Inspired by her maternal grandmother, Joyce Lin-Conrad has worked in food and education for the past 16 years. She started her career as a line cook at The Ritz-Carlton; worked as a private chef in Boston, Seattle, and Silicon Valley; taught cooking at the Edible Schoolyard in Berkeley; helped launch the environmental education nonprofit Education Outside within San Francisco Unified School District; and most recently was head of experiential programs at the edtech startup AltSchool.

Joyce is a graduate of Princeton University and the Cambridge School of Culinary Arts. Her immigrant parents indoctrinated her well: she would eat the classic Taiwanese breakfast of hot, sweet soymilk with a sesame-green onion bun stuffed with egg every morning (and evening) if she could.


Katie Storch is a member of Bay Area Youth Agency Consortium AmeriCorps. She recently graduated from Hobart and William Smith Colleges in New York, where she studied sociology and elementary education. She spent the past two summers working at a vegetable farm in Virginia. She learned the seasonal nature of produce, and the importance of knowing your farmer and their goals. Most importantly, she has an appreciation for what it really takes to grow food: plenty of sweat, but never any tears!

Katie loves waking up to a bowl of yogurt with homemade granola and lots of coffee before embarking on her day.




Ron Machado is the principal at Harvey Milk Civil Rights Academy. He began his educational career in San Francisco Unified School District as a 4th-grade teacher at Visitacion Valley Elementary, worked as an instructional reform facilitator at Malcolm X Academy, and was principal of Miraloma Elementary for eight years. His educational philosophy is based on the belief that all students can learn and thrive given a caring and nurturing primary educational experience, proficient and committed leadership, and a knowledgeable and passionate team of educators. He believes that a quality education is a right, not a privilege.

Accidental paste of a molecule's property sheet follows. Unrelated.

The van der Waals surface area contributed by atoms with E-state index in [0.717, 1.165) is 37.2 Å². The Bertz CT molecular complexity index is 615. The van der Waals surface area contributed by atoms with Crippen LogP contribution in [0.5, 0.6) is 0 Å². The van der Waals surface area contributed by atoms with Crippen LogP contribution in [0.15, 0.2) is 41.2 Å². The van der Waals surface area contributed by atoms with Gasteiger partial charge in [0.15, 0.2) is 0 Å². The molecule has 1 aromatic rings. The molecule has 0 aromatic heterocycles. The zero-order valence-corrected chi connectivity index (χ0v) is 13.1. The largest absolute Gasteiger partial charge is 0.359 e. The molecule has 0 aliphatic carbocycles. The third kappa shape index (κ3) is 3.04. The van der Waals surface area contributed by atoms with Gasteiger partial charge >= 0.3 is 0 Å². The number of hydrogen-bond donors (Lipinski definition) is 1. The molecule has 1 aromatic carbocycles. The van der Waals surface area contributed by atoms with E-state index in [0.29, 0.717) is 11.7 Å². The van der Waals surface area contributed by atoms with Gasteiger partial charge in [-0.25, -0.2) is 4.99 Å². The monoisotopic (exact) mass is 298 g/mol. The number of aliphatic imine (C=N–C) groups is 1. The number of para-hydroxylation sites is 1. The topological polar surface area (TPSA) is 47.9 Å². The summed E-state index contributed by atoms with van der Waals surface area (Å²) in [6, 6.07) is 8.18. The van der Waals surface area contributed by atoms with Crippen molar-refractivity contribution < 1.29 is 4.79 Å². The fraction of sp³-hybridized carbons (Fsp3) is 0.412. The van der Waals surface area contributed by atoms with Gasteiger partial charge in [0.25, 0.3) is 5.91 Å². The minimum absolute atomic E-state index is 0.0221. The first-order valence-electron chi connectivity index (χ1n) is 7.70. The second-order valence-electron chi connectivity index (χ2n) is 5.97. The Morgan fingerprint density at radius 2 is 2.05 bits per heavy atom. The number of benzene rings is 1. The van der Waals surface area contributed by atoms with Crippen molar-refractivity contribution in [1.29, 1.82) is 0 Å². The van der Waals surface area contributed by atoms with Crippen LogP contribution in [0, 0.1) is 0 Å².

Ron received his bachelor’s degree and teaching credential from California State University. After several years of teaching, he pursued his administrative certification and master’s degree in elementary education from UC Berkeley. He doesn’t really eat breakfast.


Zoe Phillips has been feeding school communities for the past five years, first with the East Bay Waldorf Teacher Training as a chef and for the past two years as the general manager of Acre Gourmet. Her favorite breakfast is an egg sandwich.

Zoe’s interest in food started young and has yet to waiver. She was the bagel store clerk learning how to make whitefish salad from the bubbies, the art college student more interested in local cheeses and honeys, and a yurt-living, organic-farming, natural-foods chef throughout her twenties. She believes eating in community is one of the most civilized acts we can teach our children.


Arden Bucklin-Sporer grew up in San Francisco and walked to school each morning after a great breakfast. She carried her lunch in a metal lunch pail that smelled of old bananas and tuna fish. She never much liked the healthy lunch her mother packed for her, but as she grew older, learned to appreciate it. She raised her three boys in San Francisco and fed them a nutritious breakfast every morning and packed healthy lunches that they in turn did not appreciate. It all turned out okay, and they grew up to be fine young men. 

Arden is the co-founder and was the CEO of Education Outside, a nonprofit committed to teaching science, stewardship, and sustainability in public schools around the Bay Area. She is the co-author of How to Grow a School Garden: A Complete Guide for Teachers and Parents (Timber Press 2010), and has worked in the school garden arena for several decades. Arden is a gardener, birder, terrible piano player, and great admirer of the natural world. Her favorite breakfast is black beans, a fried egg, corn tortillas, and good salsa accompanied by a strong cup of black coffee.